March 19, 2016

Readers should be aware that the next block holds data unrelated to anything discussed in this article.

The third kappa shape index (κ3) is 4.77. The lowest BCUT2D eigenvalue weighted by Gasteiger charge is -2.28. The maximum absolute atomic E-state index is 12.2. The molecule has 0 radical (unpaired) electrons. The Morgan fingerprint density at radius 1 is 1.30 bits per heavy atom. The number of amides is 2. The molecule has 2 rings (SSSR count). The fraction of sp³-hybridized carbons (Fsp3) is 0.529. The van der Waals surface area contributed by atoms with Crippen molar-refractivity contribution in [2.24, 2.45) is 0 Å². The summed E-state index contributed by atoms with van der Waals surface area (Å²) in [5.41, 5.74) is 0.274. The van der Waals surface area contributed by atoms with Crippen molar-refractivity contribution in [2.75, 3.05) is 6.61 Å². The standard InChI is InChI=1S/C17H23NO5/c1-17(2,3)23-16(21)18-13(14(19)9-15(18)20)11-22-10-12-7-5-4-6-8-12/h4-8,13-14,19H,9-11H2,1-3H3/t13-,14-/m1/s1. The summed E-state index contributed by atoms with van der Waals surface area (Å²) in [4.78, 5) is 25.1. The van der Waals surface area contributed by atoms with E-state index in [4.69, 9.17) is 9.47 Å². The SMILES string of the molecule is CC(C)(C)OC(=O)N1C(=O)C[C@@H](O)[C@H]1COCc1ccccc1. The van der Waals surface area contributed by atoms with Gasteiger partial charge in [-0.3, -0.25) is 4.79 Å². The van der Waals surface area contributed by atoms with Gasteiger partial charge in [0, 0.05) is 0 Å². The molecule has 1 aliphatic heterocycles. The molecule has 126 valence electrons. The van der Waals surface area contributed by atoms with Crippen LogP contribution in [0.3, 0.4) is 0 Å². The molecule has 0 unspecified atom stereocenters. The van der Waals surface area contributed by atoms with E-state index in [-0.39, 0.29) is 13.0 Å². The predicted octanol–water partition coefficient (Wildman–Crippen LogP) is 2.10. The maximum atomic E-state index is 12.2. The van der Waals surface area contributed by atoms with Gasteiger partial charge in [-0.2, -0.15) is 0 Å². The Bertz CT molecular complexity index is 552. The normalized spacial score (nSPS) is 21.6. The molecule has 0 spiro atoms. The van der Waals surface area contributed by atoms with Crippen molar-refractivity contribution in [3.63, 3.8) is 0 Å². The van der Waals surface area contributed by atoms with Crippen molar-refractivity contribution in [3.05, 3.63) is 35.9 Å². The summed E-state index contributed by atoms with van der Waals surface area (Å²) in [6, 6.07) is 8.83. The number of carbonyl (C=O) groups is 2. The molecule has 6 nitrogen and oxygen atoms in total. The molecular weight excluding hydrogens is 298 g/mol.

When the Honda NSX was released in 1990, the automaker was taking huge risk. At a time when even F1 racing was removing the nuance from driving; this one of a kind sports car was adding more of it to a production car. Entirely averse to driving distractions; the Honda NSX offered only the essentials of driving (albethem high-end for the era), even before the Ariel Atom made automotive minimalism cool. Beyond the broach, the glorified go-kart is retrograde to Acura’s avant-garde, they should not be thought of as similar. Baloo (from the movie) would drive an Atom, if anthropomorphic bears fit inside of it (the cockpit of his plane in TaleSpin must have been massive). Ayrton Senna would drive an NSX, whereas Ariel stripped a sports car down to bare necessities. The NSX is not on par with the Atom’s minimalism, but it is of a similar (less nuanced) cloth. The difference being that the NSX spearheaded the then non-existent economic enthusiast car. Even the name conveyed this fact, if edited for English diction it was called the eXperimental New Sports(car). The Honda NSX was the result of a F1 engineers, and their adrenaline insider. Ayrton Senna was aforementioned for a reason, he and McLaren aligned themselves with Honda to create an utterly unique driving experience. The consortium set out to make a supercar to challenge the likes of Ferrari and Porsche. Thus, initially they were going to give the car a vicious V8. However, due to a weight target, they decided to give the it a twin-turbo V6 instead. Given the fact that now the twin turbo V6 is the engine of choice for anything over 300 and under 500 horsepower; I am going to consider that a choice ahead of its time. What would surprise most, is how much power the engine produced. It only put out 270 horsepower (upped to 290 in the Type R), which is a far cry from the 573 coursing through the 2017 Honda NSX’s veins. Regardless, in terms of Horsepower per litre, the NSX’s 90.7; destroyed all of its competition, including the Ferrari 348. More impressive is the weight. The Honda NSX was the first car to utilize an all aluminum frame, but the weight saving did not stop there. The aluminum engine block features magnesium and titanium to coax the engine up to 8000 RPMs, which allowed them to use a V6 and still achieve their 3000 pound goal. For perspective, the second generation S2000 was 2864 pounds. In tune with the previously mentioned weight target, the car lacked power steering. To combat the heavy steering feel, Honda made the skinniest grippiest tires exclusive to the NSX. While still tough to turn at low speeds, no car feels cleaner at racing speeds. This fact was ensured by the ephemeral supernova Senna. Because of his input, Honda was able to design the first car with a Traction Control System (TCS) adept at handling track conditions. As impressive as that feat is, I suspect many who bought the car never noticed. Either because they did not test the car’s limit, or if they did it was at a track and pride prefers personal input. Thereof, came the incubator for a car like the Ariel Atom. Once people got a taste of raw racecar realism, it inspired a niche. In a sense, the Honda NSX is a petrol hipster, first it reverted to a pure manual input sports car before it became popular. Now that that is cool, it is moving on to what will be the next fad for the internet age, a hybrid supercar.